Small world play is an excellent tool in the development of well-rounded children. They act out stories they’ve read (or had read to them), they act out social situations and practice handling emotions, they make up their own stories and exercise their creative muscle.
Having an outdoor small world play area just adds to the benefits. The sensory experience of real plants and dirt, the fresh air and sun on their skin. No doubt about it an outdoor small world play area, or “fairy garden,” is a childhood must-have.
We used all materials that we had on hand for our small world area.
The barrel planter that we made our literacy inspired fairy garden last year. The old tires that were storage for our outdoor toys last summer. The dirt that we dug up when we installed our in-ground trampoline.
We first arranged the barrel and tires, then filled them all with dirt. We could have easily left it all as dirt, or spread some grass seed out in the dirt, but LittleMan expressed a preference for flowers so we planted a few of those instead.
Then we gathered some large rocks from around the yard. We painted the rocks a mint green and added black roofs, windows, doors using paints that we had left over from previous projects.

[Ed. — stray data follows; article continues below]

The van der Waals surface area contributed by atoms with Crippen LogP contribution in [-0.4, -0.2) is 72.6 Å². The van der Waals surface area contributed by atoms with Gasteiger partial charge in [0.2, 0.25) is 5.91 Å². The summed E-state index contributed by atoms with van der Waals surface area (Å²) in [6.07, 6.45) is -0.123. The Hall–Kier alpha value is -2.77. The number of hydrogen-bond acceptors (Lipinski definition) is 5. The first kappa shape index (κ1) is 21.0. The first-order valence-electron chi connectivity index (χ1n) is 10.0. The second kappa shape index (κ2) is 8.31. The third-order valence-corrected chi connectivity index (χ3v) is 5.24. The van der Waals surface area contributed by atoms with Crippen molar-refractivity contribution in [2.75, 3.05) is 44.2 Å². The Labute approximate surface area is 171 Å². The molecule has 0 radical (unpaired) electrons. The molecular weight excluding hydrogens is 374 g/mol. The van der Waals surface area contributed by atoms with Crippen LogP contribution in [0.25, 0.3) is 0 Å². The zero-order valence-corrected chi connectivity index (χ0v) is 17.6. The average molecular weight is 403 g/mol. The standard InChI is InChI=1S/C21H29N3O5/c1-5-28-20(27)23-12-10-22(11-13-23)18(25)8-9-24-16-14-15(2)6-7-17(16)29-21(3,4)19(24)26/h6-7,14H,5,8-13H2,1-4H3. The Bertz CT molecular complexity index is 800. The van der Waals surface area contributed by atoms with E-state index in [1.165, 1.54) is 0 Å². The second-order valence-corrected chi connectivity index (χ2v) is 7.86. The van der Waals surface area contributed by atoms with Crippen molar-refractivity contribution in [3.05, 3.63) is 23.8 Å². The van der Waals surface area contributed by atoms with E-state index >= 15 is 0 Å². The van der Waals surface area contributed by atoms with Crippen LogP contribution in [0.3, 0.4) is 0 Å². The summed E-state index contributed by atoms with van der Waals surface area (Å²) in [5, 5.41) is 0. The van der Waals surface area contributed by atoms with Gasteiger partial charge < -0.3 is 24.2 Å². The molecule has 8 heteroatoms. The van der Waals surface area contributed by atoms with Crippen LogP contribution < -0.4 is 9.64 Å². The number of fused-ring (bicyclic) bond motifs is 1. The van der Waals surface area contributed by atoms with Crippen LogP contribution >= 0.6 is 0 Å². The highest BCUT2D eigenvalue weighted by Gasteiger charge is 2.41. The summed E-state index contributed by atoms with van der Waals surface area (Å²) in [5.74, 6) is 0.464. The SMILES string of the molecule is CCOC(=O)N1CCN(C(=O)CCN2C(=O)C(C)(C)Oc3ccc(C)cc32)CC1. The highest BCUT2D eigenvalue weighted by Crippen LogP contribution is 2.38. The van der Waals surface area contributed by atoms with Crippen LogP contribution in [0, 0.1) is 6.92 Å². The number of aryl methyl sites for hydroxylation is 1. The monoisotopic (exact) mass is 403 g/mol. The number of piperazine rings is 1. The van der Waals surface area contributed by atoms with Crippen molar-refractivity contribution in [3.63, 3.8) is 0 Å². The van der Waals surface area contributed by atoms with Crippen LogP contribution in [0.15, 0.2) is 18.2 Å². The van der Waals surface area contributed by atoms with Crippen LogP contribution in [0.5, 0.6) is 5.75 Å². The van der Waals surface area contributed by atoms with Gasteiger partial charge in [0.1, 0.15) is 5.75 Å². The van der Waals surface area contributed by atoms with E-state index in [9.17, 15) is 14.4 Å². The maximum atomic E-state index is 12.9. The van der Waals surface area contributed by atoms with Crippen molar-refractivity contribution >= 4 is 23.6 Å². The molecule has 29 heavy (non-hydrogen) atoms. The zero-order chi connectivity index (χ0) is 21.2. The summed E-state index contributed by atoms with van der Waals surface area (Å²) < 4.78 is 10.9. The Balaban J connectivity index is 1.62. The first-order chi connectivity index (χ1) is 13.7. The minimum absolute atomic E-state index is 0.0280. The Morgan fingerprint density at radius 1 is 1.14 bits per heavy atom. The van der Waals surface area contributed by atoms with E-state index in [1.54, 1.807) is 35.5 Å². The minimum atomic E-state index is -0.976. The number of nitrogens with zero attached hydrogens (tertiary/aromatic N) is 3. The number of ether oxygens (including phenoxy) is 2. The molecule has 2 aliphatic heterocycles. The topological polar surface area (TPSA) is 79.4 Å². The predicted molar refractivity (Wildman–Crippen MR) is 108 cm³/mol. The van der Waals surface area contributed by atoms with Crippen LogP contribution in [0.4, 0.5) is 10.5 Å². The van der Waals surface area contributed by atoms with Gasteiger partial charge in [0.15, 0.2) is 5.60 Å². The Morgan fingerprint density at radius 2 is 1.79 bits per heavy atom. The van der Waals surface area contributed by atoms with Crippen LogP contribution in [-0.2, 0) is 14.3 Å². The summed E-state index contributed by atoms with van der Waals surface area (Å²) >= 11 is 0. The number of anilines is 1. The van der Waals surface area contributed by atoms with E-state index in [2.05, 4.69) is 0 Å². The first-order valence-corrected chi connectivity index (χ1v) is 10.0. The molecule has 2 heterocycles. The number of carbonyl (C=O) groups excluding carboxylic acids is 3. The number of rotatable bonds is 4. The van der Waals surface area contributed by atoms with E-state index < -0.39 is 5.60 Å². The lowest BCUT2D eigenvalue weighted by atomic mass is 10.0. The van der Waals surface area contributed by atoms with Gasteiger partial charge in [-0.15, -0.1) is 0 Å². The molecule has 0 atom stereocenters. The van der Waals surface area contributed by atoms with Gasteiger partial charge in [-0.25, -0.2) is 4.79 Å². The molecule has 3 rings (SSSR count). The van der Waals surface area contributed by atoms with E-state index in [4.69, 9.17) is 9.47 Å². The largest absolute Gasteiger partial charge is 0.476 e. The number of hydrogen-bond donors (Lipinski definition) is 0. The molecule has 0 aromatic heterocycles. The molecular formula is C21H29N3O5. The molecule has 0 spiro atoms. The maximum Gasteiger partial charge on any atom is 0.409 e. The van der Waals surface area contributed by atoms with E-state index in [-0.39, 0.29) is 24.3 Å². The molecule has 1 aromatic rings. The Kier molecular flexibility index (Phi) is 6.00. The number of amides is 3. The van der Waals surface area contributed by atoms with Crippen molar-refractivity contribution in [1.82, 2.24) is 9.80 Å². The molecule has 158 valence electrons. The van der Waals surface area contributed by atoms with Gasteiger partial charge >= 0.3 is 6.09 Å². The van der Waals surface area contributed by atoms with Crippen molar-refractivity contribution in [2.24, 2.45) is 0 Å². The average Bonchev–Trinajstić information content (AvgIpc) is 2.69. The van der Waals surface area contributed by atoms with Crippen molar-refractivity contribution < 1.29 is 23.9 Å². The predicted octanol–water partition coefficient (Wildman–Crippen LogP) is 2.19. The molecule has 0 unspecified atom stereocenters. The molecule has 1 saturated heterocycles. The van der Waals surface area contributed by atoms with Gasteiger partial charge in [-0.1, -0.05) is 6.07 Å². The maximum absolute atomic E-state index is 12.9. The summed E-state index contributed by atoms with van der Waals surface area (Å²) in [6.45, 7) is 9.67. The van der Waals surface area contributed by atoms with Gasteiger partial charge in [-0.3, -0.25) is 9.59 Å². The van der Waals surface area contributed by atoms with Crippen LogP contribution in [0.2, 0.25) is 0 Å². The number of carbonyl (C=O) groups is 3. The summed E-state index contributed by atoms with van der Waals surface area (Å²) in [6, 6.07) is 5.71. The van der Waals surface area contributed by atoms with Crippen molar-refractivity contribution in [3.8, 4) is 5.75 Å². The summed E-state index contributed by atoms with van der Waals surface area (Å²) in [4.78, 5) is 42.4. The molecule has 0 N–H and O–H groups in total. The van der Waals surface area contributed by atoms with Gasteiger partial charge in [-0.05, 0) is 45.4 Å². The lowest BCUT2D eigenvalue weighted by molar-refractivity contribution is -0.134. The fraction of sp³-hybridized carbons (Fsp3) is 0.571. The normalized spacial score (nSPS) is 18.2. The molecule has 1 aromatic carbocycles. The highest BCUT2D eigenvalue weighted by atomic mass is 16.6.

We lined up the rocks to make a little neighborhood.
Nearby we put a bin of plastic toy animals, hot wheels cars, and action figures. We didn’t buy any new toys for the area, but rather re-purposed dozens of old toys that we’re collected throughout our children’s lives. Taking old, forgotten toys outside is an easy way to breathe new life into them. We also kept on hand the wooden roads we made last year for our hot wheels cars.
I printed out some sun and cloud clip art images on cardstock, cut them out, laminated them, and duct taped them to clothespins.
These little sky-line images can then be hung from a clothesline tied between two trees, just above the small world play area. So far these have been very popular and an excellent way to encourage the younger children to practice their fine motor skills. I may in the future be adding some airpane and bird clip art images to the mix.
All together there are many ways this area can be played with, and over the course of this past month I have seen as many as 7 children working together to build farms, zoos, and tiny towns.
If you’re looking for something a little bit smaller, or maybe a little more indoor friendly, check out our DIY small world play area from an Ikea Expedit.